World Mental Health Day 2021 – A blog by Together CEO, Linda Bryant
Posted on 08, October 2021
What could be more poignant than World Mental Health Day on 10th October 2021 following a week where over 500,000 people in the UK were facing severe financial hardship due to the cut in universal credit.
We have known for a very long time the effects that poverty has on causing and exacerbating mental distress. Policy decisions by those in power which impact those on the lowest incomes need careful and compassionate thought – otherwise we will continue to see a perpetual cycle of inter-generational suffering for families and individuals who face extreme challenges on a daily basis just to get by.
Parents have to put food on the table for their kids, keep up with their rent, buy school uniforms, pay rising utility bills. And the pandemic has demanded that we all need to be connected over the internet to access things in a different way such as a consultation with your GP. Well, that costs too.
For 2021, the World Federation for Mental Health set their theme as ‘Mental Health in an Unequal World’. We live in societies rife with inequalities and it is significant that October is also Black History Month in the UK. A time for us to understand black heritage and culture and to celebrate the achievements of people from African and Caribbean backgrounds. And a time to also reframe, rethink and change the realities of the inequalities based on ethnicity in people’s experiences of mental distress which have been documented for the last three decades.
The large and growing body of evidence consistently tells us that racism and discrimination people from Ethnic Minorities are subjected to is likely to lead to mental distress. And yet the pathway to mental health care can be unforgiving and unremittingly adverse. Mental distress is under-recognised in primary care settings and yet Black people are four times more likely to be detained under the Mental Health Act than White people. Our experience at Together through our criminal justice services, which is also evidenced through research, is that mental distress experienced by Black people and people from Ethnic Minorities often leads them into contact with the police and the criminal justice system. We have seen significant progress made towards providing mental health support in justice settings to improve the health and justice outcomes for people with a range of vulnerabilities. Despite that though, for many people who are already marginalised and discriminated against due to the colour of their skin, accessing mental health support in a criminal justice setting is the ‘safety net’ for the failure of health and social care services to reach out to them.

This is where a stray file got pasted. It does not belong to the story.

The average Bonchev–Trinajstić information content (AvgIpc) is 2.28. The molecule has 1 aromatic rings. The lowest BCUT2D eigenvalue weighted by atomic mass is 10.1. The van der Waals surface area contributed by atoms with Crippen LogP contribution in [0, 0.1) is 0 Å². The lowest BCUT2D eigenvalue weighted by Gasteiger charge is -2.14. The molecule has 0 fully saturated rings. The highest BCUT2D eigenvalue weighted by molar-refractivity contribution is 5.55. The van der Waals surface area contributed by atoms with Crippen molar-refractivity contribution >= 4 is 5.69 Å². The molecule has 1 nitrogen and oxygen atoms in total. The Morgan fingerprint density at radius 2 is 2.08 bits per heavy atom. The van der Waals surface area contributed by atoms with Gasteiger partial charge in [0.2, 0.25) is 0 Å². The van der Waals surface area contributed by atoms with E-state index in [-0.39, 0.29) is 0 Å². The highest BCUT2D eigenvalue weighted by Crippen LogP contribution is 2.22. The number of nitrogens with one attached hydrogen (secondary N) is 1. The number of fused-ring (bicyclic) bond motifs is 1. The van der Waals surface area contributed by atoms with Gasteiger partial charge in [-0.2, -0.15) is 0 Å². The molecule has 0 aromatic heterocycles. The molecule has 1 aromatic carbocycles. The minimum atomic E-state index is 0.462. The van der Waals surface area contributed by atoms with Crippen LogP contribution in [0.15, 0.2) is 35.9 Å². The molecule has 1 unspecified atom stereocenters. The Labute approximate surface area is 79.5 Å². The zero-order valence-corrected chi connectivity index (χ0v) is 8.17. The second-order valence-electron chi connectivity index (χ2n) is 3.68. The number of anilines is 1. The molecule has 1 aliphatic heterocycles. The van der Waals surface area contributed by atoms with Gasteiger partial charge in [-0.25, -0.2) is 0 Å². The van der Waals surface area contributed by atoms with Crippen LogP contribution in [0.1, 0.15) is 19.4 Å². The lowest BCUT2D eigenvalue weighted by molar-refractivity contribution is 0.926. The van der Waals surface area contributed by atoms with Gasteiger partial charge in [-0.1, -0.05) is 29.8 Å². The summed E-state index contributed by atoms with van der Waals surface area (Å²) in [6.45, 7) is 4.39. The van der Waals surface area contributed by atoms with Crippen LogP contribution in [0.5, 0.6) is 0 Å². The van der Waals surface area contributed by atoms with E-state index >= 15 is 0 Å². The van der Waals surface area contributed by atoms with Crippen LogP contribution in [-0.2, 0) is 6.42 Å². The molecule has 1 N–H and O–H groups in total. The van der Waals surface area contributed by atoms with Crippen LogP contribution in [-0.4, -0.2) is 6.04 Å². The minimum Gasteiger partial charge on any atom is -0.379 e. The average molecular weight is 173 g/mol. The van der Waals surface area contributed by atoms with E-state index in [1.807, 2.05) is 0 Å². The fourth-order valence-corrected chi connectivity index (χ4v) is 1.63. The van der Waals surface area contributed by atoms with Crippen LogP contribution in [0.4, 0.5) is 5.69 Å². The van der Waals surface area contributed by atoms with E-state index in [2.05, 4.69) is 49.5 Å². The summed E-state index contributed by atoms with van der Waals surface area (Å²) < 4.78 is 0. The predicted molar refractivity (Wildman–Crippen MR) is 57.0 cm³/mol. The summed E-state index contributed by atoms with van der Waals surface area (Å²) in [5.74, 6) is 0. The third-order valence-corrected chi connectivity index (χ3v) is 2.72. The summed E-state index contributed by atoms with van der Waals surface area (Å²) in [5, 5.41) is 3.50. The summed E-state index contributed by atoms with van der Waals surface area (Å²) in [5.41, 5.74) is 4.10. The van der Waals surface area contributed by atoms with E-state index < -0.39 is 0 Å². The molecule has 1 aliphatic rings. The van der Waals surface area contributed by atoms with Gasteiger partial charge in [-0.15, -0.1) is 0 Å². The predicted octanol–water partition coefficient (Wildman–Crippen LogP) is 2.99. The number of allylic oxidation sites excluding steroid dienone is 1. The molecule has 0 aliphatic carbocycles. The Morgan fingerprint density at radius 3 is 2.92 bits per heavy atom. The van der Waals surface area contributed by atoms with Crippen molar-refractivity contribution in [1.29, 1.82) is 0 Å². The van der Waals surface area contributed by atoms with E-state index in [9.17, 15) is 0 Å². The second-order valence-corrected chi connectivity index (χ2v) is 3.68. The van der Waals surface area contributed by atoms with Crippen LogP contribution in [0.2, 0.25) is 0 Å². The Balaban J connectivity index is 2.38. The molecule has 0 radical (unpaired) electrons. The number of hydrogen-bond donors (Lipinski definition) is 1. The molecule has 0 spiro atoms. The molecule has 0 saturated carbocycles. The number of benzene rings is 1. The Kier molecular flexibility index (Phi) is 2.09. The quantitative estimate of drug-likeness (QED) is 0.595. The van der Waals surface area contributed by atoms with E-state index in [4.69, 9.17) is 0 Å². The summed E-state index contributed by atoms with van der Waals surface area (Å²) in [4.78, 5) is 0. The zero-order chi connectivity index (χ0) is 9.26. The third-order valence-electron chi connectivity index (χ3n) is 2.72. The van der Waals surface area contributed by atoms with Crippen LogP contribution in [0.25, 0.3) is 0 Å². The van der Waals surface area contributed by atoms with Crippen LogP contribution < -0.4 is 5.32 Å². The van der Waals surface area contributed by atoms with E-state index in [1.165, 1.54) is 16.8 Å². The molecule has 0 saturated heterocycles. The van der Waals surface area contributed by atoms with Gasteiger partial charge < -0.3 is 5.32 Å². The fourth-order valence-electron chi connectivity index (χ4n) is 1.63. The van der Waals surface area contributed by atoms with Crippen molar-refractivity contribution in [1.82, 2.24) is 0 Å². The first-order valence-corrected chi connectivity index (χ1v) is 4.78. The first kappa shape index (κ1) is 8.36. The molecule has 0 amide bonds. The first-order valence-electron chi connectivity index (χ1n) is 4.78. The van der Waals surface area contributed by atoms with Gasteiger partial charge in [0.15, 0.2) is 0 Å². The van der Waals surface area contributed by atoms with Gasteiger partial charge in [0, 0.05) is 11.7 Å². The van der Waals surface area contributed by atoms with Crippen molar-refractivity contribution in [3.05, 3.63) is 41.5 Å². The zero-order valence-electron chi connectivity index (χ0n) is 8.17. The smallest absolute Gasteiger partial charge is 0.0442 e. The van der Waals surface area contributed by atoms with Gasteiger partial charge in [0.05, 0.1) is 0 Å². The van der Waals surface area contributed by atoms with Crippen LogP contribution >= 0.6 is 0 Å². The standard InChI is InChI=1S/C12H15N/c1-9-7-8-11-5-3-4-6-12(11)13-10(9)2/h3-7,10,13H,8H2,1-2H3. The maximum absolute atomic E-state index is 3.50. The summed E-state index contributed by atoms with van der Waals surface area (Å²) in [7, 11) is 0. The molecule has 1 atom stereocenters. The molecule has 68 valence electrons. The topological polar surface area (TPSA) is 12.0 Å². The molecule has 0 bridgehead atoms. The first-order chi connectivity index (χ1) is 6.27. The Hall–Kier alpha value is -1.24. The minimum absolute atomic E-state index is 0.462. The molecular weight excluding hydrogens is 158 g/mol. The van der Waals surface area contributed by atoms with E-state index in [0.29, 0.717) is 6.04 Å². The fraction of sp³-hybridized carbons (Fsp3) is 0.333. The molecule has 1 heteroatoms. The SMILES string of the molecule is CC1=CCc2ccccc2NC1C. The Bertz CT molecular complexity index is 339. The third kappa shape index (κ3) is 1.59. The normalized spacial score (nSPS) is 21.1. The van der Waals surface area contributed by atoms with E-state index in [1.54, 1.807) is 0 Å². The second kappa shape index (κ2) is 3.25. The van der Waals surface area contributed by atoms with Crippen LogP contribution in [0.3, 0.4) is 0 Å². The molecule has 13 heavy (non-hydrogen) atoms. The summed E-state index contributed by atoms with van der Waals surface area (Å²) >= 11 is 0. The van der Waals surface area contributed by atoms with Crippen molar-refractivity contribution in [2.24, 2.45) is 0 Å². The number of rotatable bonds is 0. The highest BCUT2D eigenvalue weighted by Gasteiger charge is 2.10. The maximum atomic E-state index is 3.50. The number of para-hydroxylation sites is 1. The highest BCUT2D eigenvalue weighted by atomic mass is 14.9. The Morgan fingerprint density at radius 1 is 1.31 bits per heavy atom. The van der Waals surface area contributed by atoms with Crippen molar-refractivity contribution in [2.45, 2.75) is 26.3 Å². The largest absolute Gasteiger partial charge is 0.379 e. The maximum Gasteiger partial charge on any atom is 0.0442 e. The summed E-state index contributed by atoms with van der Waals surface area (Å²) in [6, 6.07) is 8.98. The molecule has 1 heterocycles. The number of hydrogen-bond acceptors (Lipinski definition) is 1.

Our unequal world is also characterised by other forms of discrimination including gender, sexuality and disabilities.